We didn’t have a lot when I was little, not many of us did. And we lived out here, in the middle of nowhere, it seems in retrospect. So, my mother used what we had to entertain me, in those early years of clear memory, when school started with the first grade and my only sibling was a convenient, for him, six years older than I.
We had radio, and I recall morning weather and news from Providence and even a mid-day soap opera but little else. Then we, or more accurately I, had a few children’s books and also a few large volumes, the sort of thing people like my mother, a teacher with little means,
purchased, a Gilbert & Sullivan, with each operetta faced with a brightly hued plate, a Currier and Ives that disappointed even then, a pair of Bronte sisters volumes with haunting woodcuts and, best if all, “Birds of America.”
The last was and remains a wonderful book, with detailed text, if somewhat dated, black and white photos, punctuated with illustrations, but best of all, groups of Color Plates, all Courtesy of the New York State Museum. The first set, logically, was prefaced with eggs, the largest, set in the middle of the first page, of a great auk. The edition was printed in 1936; by the time I was carefully perusing its pages, the great auk was not just one of those birds that I’d be unlikely to ever see on Block Island, it was extinct. I must have asked what that word meant and found the notion of any creature disappearing from the face of the earth in modern times reasonable, more than I do today.
So late on Sunday, when I looked out and saw the lighted taillights of the vehicle of one of the women who comes to tend the horses in the pasture I presumed something to be amiss, although down near the turn onto Mansion Road there is little to go amiss. My phone beeped;
there was a flock of what looked to be (since confirmed) snow geese hanging out with the ever-present Canadas but in the time it had taken me to walk from one room through another to a third to fetch the phone, read the message — then pick up my glasses — there was nothing down there.
The geese had flown off toward Andy’s Way it seemed, probably veering off to Mitchell Farm where they have been sighted. I got out my “Birds of America,” so sure from all those long ago years that snow and Canada geese were on the same page. Not quite, I found Canadas
and brants and a great whistling (now tundra) swan and consoled myself that I had the colors and the winter landscape, pale blue and white, correct.
The next morning Autumn went out, barking as she so often does, and trotted off down the road, I realized to greet the white geese who had no interest whatsoever in her. They did not indulge her with sprints as the deer sometimes do, or even take the short flights of the Canadas, more a wing-flapping hop or two.
They wandered about after the dog came back to the house, lured by breakfast. With her inside, the geese were interesting, some in their own white group, others mixing with the Canadas, meandering across the big front lot, appearing and disappearing as the land rises and
falls. They were flat out bold, coming up to the house, to the yard and back lane where the grass is almost always green.
I knew a few showed up here every year but I didn’t think this many, up to two dozen, easily.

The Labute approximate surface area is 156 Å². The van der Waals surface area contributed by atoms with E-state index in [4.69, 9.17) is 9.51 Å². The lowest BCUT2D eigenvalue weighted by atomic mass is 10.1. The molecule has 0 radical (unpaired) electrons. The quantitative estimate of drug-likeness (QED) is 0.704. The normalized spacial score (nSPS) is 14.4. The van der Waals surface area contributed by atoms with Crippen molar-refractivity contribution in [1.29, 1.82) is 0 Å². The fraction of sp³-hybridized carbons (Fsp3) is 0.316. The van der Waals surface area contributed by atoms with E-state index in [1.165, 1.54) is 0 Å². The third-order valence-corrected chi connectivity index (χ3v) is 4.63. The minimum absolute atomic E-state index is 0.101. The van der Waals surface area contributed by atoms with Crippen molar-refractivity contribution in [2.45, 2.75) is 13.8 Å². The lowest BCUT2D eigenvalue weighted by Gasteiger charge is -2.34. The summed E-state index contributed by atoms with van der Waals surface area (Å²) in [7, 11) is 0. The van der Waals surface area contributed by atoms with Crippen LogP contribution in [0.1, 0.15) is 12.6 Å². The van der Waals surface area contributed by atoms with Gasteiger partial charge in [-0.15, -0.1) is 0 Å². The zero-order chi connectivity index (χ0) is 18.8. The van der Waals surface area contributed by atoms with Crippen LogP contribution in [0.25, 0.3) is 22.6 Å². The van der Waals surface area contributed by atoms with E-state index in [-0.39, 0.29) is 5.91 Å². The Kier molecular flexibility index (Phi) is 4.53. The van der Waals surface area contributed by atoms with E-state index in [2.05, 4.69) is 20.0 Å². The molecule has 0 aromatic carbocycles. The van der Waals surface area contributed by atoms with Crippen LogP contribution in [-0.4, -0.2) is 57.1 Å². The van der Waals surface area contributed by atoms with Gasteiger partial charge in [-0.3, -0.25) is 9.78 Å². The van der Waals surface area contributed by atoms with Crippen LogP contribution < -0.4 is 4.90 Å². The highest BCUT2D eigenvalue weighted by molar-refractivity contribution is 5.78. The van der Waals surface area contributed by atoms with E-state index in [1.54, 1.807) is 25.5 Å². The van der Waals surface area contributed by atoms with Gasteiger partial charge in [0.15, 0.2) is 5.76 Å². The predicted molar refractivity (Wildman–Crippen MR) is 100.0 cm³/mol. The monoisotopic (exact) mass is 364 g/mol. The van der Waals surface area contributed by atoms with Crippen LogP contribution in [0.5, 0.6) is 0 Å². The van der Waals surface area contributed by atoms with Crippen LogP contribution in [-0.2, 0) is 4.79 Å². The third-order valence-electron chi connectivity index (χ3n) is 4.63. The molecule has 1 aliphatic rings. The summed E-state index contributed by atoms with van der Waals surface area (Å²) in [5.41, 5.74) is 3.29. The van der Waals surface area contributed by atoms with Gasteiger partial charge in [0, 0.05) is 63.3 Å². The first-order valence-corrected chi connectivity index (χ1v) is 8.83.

According to another bird book, one I foolishly thought “new” until I remembered it belonged to my mother, who checked the little circles next to the birds she’d seen listed in the incomprehensible index, and often said she preferred drawings to photographs for their clarity of detail, the winter range of the snow goose is south of us, starting in New Jersey and extending down to Delaware and the Chesapeake, long known as the winter home of Canada geese. It was that big volume that was hauled out to identify the redstarts in the maple tree in the yard and the grosbeaks beneath the dining room window.
It was that book I used to match the photos taken in my yard by our local bird authority the other day when I was out at a meeting — these creatures are prone to flying away. They had been here one morning, only a very few down the lane, then a few more out on — or in — the
big shallow pond behind my house that freezes only in a long, hard cold. Then they began to gather, in and across the front lot, over to sample the grass in the north pasture where the horses paid them little mind, and around to the swale south of the house, the low place where the big garden used to end.
I went out, today, thinking to get my own photo, finding it colder in the milder wind that it had been the day before in the frigid but near calm. They had moved from the yard but not far, to a good location in the field, near the road, the pond behind them, the blue, blue ocean and
sky behind them and, most importantly the sun behind me.
Then a splinter group decided to cross the road, walked too close to me and spread their wings. I thought at first the others would stay put but, no, they decided they had to fly as well. Had I a camera with a big zoom, a fast shutter, set on some sort of swiveling tripod I might have captured white wings against a blue sky but I had only my little phone.
They are beautiful, white geese not large enough to be annoying, with black tipped wings that neatly fold giving them a little touch of sporty tail detail.
Snow geese in the fields and the only animal-food delivery arriving at my door this week has been for Autumn, and the two that weren’t the last couple of months. At least I still live where I can call/text “your order is at my house” because I still know their names.